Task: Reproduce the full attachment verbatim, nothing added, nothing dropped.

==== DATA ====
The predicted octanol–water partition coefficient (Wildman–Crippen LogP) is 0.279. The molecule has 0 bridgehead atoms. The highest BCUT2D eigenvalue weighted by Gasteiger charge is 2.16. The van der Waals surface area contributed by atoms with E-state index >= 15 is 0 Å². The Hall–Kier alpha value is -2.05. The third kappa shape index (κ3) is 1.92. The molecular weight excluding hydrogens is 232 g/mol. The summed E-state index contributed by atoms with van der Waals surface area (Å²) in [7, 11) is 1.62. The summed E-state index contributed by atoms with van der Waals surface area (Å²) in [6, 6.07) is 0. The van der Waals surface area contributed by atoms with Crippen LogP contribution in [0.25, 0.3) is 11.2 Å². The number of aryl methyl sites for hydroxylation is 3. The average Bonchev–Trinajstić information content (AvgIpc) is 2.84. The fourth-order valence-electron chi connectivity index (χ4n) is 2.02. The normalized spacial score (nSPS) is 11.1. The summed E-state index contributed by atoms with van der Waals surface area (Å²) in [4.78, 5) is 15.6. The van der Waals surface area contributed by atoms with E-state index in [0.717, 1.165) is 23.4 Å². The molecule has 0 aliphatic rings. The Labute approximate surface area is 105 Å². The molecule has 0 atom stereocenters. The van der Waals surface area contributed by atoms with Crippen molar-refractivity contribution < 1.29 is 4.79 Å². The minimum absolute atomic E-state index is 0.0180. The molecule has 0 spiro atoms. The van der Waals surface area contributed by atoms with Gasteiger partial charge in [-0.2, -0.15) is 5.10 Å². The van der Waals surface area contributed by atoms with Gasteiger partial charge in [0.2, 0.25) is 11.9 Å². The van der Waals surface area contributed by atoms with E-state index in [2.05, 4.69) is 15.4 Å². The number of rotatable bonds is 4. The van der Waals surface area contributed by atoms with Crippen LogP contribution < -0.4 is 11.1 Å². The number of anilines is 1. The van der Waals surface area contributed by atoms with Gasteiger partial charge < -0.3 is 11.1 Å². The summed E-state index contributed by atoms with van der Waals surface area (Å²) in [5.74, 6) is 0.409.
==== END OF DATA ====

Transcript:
The predicted octanol–water partition coefficient (Wildman–Crippen LogP) is 0.279. The molecule has 0 bridgehead atoms. The highest BCUT2D eigenvalue weighted by Gasteiger charge is 2.16. The van der Waals surface area contributed by atoms with E-state index >= 15 is 0 Å². The Hall–Kier alpha value is -2.05. The third kappa shape index (κ3) is 1.92. The molecular weight excluding hydrogens is 232 g/mol. The summed E-state index contributed by atoms with van der Waals surface area (Å²) in [7, 11) is 1.62. The summed E-state index contributed by atoms with van der Waals surface area (Å²) in [6, 6.07) is 0. The van der Waals surface area contributed by atoms with Crippen LogP contribution in [0.25, 0.3) is 11.2 Å². The number of aryl methyl sites for hydroxylation is 3. The average Bonchev–Trinajstić information content (AvgIpc) is 2.84. The fourth-order valence-electron chi connectivity index (χ4n) is 2.02. The normalized spacial score (nSPS) is 11.1. The summed E-state index contributed by atoms with van der Waals surface area (Å²) in [4.78, 5) is 15.6. The van der Waals surface area contributed by atoms with E-state index in [0.717, 1.165) is 23.4 Å². The molecule has 0 aliphatic rings. The Labute approximate surface area is 105 Å². The molecule has 0 atom stereocenters. The van der Waals surface area contributed by atoms with Crippen molar-refractivity contribution < 1.29 is 4.79 Å². The minimum absolute atomic E-state index is 0.0180. The molecule has 0 spiro atoms. The van der Waals surface area contributed by atoms with Gasteiger partial charge in [-0.2, -0.15) is 5.10 Å². The van der Waals surface area contributed by atoms with Gasteiger partial charge in [0.2, 0.25) is 11.9 Å². The van der Waals surface area contributed by atoms with E-state index in [2.05, 4.69) is 15.4 Å². The number of rotatable bonds is 4. The van der Waals surface area contributed by atoms with Crippen LogP contribution < -0.4 is 11.1 Å². The number of anilines is 1. The van der Waals surface area contributed by atoms with Gasteiger partial charge < -0.3 is 11.1 Å². The summed E-state index contributed by atoms with van der Waals surface area (Å²) in [5.74, 6) is 0.409.